Larry Barnes, the District cabdriver who died Wednesday shortly after police found him near his cab in Southeast Washington, died from stab wounds rather than gunshot wounds, as police first said.
Lt. Willie Daindridge, a D.C. police detective, said yesterday that police initially thought Barnes had been shot because the first detective on the scene and members of the emergency medical team who responded said the wounds appeared to come from gunshots. Further, when Barnes was taken to the hospital, one emergency room doctor said Barnes had been stabbed, while another said Barnes had been shot, Daindridge said.
"Sometimes it's deceiving because there is a lot of blood and sometimes neighbors pick up shell casings," making it difficult for police to make an initial finding, Daindridge said. An autopsy showed that Barnes, 73, had been stabbed repeatedly, Daindridge said.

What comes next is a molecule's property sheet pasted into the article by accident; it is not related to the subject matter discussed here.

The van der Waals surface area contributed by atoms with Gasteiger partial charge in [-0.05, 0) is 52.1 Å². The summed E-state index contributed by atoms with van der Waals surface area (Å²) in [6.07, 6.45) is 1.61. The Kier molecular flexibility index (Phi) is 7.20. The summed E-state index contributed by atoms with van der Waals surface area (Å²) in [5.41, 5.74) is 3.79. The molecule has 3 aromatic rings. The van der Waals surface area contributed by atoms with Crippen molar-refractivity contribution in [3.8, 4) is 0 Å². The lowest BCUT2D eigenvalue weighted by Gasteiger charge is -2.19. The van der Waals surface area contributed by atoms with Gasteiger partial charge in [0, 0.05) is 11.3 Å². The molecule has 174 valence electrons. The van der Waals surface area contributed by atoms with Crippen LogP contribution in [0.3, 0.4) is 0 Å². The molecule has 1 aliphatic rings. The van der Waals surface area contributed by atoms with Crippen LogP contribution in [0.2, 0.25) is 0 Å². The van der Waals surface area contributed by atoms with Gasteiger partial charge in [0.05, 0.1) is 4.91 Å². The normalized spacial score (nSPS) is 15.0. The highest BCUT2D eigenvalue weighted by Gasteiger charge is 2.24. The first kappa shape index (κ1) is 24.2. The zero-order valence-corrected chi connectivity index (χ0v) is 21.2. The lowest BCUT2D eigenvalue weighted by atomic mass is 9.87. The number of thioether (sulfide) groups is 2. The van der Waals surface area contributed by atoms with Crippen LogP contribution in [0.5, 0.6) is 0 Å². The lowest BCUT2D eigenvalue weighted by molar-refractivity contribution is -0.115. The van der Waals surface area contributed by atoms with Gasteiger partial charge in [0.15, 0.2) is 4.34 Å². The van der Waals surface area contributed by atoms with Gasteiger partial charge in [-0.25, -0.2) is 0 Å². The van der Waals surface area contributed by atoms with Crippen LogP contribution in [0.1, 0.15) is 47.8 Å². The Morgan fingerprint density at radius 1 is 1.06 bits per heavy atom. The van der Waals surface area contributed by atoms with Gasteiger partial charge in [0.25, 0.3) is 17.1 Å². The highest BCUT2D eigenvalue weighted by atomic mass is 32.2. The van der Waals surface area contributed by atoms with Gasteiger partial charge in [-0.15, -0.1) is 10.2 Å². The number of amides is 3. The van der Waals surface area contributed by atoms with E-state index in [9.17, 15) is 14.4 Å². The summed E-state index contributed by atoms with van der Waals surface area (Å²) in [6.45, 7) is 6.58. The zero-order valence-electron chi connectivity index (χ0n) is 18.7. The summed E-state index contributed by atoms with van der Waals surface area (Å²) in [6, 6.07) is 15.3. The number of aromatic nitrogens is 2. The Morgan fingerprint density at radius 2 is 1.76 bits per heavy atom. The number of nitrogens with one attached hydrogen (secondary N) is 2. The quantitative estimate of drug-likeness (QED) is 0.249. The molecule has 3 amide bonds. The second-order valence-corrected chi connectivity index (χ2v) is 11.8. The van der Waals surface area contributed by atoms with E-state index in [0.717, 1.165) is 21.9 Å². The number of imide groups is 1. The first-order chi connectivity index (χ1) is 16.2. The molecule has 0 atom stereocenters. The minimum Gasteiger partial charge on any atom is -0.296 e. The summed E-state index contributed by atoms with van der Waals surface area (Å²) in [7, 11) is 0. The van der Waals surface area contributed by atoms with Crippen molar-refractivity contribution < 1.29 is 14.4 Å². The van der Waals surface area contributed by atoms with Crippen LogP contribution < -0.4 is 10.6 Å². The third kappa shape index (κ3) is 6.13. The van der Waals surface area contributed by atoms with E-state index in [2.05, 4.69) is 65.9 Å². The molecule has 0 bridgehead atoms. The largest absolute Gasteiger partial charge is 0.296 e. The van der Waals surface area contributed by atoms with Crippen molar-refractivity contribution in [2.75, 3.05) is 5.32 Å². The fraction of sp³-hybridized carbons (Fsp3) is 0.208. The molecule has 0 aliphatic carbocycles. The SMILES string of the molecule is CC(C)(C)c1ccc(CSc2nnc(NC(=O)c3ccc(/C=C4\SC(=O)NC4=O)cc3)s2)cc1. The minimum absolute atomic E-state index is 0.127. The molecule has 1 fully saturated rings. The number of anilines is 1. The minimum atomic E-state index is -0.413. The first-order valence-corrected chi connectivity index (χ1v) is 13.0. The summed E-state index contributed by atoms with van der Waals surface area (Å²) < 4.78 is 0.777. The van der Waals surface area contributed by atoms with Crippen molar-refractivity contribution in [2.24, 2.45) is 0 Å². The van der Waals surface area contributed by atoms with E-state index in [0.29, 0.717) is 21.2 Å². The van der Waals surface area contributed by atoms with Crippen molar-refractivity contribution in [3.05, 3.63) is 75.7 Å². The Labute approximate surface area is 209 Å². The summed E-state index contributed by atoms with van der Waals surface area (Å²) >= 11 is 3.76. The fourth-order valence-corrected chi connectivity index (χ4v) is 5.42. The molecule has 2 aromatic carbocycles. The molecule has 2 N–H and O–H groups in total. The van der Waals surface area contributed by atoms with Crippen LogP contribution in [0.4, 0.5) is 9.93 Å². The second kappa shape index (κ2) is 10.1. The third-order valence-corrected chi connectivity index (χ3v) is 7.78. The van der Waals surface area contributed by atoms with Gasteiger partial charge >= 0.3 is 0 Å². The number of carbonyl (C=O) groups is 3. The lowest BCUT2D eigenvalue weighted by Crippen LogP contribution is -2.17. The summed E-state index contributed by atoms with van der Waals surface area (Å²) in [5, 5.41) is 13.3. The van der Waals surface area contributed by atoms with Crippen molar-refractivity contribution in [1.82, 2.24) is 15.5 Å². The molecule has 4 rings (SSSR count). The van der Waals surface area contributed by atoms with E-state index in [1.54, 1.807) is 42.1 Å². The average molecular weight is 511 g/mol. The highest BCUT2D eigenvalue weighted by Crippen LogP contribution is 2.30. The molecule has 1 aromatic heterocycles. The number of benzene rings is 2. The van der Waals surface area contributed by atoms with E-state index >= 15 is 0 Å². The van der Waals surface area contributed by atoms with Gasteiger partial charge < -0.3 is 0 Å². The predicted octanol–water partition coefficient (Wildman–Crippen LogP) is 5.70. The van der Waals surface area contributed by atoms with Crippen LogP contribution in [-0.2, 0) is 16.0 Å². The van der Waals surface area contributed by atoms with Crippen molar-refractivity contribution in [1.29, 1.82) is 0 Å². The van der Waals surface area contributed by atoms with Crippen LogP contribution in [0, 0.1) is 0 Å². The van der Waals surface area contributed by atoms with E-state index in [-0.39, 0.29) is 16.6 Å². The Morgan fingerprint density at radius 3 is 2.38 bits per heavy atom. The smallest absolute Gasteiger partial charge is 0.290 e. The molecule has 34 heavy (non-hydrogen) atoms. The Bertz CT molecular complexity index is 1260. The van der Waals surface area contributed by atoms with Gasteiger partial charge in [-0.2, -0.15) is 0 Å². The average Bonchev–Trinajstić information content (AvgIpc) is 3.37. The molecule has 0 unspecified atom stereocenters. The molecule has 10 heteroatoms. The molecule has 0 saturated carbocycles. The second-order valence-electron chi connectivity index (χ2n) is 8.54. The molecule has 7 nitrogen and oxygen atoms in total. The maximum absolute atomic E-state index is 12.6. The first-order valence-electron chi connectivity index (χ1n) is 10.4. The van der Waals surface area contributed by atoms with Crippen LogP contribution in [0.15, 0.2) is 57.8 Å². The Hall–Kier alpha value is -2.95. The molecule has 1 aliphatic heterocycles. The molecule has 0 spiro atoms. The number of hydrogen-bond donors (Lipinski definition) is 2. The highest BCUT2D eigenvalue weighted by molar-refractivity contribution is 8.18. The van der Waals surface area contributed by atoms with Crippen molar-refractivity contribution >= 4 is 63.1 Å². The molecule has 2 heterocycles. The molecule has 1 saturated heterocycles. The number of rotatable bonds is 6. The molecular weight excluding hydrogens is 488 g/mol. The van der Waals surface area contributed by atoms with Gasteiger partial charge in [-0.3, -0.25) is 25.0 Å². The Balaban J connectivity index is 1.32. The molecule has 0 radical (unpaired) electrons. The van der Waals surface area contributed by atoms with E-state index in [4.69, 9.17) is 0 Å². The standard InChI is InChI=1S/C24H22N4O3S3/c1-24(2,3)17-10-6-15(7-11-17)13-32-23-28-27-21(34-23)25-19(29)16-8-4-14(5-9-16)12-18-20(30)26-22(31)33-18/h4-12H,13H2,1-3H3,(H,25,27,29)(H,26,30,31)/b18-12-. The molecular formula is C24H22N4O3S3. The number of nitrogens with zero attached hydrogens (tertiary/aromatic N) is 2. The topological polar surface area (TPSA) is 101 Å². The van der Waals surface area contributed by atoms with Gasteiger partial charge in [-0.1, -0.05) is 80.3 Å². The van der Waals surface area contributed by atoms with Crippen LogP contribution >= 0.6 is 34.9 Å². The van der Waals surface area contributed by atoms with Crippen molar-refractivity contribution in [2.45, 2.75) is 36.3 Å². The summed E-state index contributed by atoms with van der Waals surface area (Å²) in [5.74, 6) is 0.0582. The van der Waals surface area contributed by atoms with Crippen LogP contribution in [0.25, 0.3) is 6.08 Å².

Barnes was found in the 1200 block of Pleasant Street, about 4 p.m. Wednesday by police patrolling the area. He was lying in the street near his black Globe Cab Co. taxi. Around the same time, 911 police dispatchers were alerted by neighbors that a man was on the street at that location, police said.
Daindridge said that police believe the motive for the stabbing was robbery and that two men are being sought.
The 1200 block of Pleasant Street SE is a residential area not far from the busy commercial corridor of Martin Luther King Jr. Avenue SE. On Wednesday, neighbors said they heard no shots fired and were surprised when police arrived.
Daindridge said yesterday that Barnes's family has requested that no information about them or Barnes's address be released to the media.
Barnes was the second cabdriver involved in a serious incident in the past four months. In August, John Olukayode Phillips, of New Carrollton, was paralyzed after being shot once in the head during an apparent robbery attempt, police said. Phillips was shot at 44th and P streets NW near the Georgetown University campus.
The D.C. Taxicab Commission, which has jurisdiction over the training and licensing of cabbies, is considering ways to help protect drivers by creating a satellite tracking system that would enable officials to locate cabs and would allow drivers to send distress signals.